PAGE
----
Educating For the Future


The pursuit of happiness is a lifetime pursuit, but the pursuit of a free mind is a day’s achievement.”

            We had just arrived in Lusaka, Zambia, and—although thousands of miles away from America—stepping on the University of Zambia’s campus was oddly familiar. After being warmly welcomed, we listened and participated in a brief education talk. They told us the history of the University of Zambia, and some general facts. Quickly we plunged into the problems in Zambia’s education system, many of which America also faces. These problems included, but are not limited to, having many qualified students but only able to accept a select few, declining budgets but increasing enrollments, teachers who are not qualified teaching all levels, universities not having enough resources and facilities to house and correctly educate students, and Africa as a whole not contributing to the developing world. However, one thing our hosts stressed was their belief that higher education is central for social and economic importance and development, and their sense that a strong educational system improves a nation’s overall quality of life. With this mindset they have a strategic plan to evolve and improve.

In Zambezi, I have the opportunity to teach at Chilena primary school. As I walk into class my first day, I am greeted with students standing in unison, saying “Good-Morn-ing-Ma-dam.” In the four corners of the classroom there are groups of desks with students crammed next to each other, and I know immediately they are arranged according to literacy level. I take a quick look around as I settle myself in the back of the classroom; I realize there are three handwritten posters for science lessons, a chalkboard that only takes chalk in select areas, a few windows, and four dirty walls (bugs and all). Ready to observe the teacher and test the atmosphere of the class I will be teaching, I sit down and the teacher begins the lesson.

I have always loved school, and being a teacher is a goal I have. Besides interacting with children, I know I haven’t even dipped my toes into the vast and complex pool of education. But one thing is clear as I observed this lesson, and now during my time actually teaching: these children deserve a chance. By “chance” I mean individual attention; somebody who will meet them where they are and help them gain knowledge and grow into educated adults. I say this because, as I witnessed this first lesson, I watched the teacher teach to the highest students in the class, while ignoring the lower students. This appears to be the norm for most classes. Anyone could glance around this school and realize it would take a very, very special and select student to thrive here, to be admitted to a quality secondary school, and then to gain acceptance into a university. Indeed, there are many who are swept aside in pursuit of this one very special student, and this is where emotionally and mentally I am tested.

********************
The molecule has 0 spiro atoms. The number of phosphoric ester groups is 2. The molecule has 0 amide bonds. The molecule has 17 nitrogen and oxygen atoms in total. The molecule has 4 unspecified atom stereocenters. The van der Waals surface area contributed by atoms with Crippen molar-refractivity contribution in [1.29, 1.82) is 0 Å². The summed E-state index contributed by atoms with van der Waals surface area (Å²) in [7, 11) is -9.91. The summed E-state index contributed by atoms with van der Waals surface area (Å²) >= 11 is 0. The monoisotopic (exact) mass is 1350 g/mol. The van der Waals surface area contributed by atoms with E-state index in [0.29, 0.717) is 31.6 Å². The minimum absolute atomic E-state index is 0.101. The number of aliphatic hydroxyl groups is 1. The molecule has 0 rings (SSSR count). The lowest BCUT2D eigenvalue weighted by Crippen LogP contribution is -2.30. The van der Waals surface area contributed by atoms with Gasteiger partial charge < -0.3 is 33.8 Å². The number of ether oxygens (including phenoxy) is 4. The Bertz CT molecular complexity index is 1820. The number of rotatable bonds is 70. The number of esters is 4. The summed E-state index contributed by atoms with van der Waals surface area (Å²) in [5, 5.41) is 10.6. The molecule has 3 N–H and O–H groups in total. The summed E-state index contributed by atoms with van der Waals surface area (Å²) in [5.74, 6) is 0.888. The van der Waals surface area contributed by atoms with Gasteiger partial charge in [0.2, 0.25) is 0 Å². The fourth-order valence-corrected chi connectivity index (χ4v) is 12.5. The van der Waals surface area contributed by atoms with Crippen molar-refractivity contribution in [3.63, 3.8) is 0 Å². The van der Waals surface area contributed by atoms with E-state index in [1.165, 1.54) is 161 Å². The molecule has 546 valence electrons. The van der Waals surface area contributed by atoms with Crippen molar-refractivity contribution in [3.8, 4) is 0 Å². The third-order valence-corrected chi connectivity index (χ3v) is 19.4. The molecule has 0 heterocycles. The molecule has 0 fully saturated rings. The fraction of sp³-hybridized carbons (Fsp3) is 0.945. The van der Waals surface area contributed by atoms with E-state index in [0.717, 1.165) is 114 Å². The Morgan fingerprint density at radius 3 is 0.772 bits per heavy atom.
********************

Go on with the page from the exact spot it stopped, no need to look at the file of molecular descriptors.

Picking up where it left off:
In many conversations I have asked people, “If there is one problem you could fix in Zambia, what would you fix?” and most people respond: education. Here, they realize education is the solution to many other problems: nutrition, disease, poverty, quality of life, etc. However, if people, and more importantly students, value education wouldn’t it be better to give all students the best education, and stop banking on the select few to go all the way? Wouldn’t it be better to teach logical thinking skills and challenge students to apply what they learn in their community instead of teaching and testing memorization? How can we continue to challenge the more advanced students but provide enrichment and support for those less advanced? These are questions I ask in Zambezi, but these are also questions I will ask in America. When I stand in front of my future classes, I will remember the blank and uncomprehending stares of the many students I had in Zambezi, and ask myself: how can I best serve these students?

Joanna O’Neil, Class of 2017

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7 Responses to Educating For the Future

  1. The Polachecks says: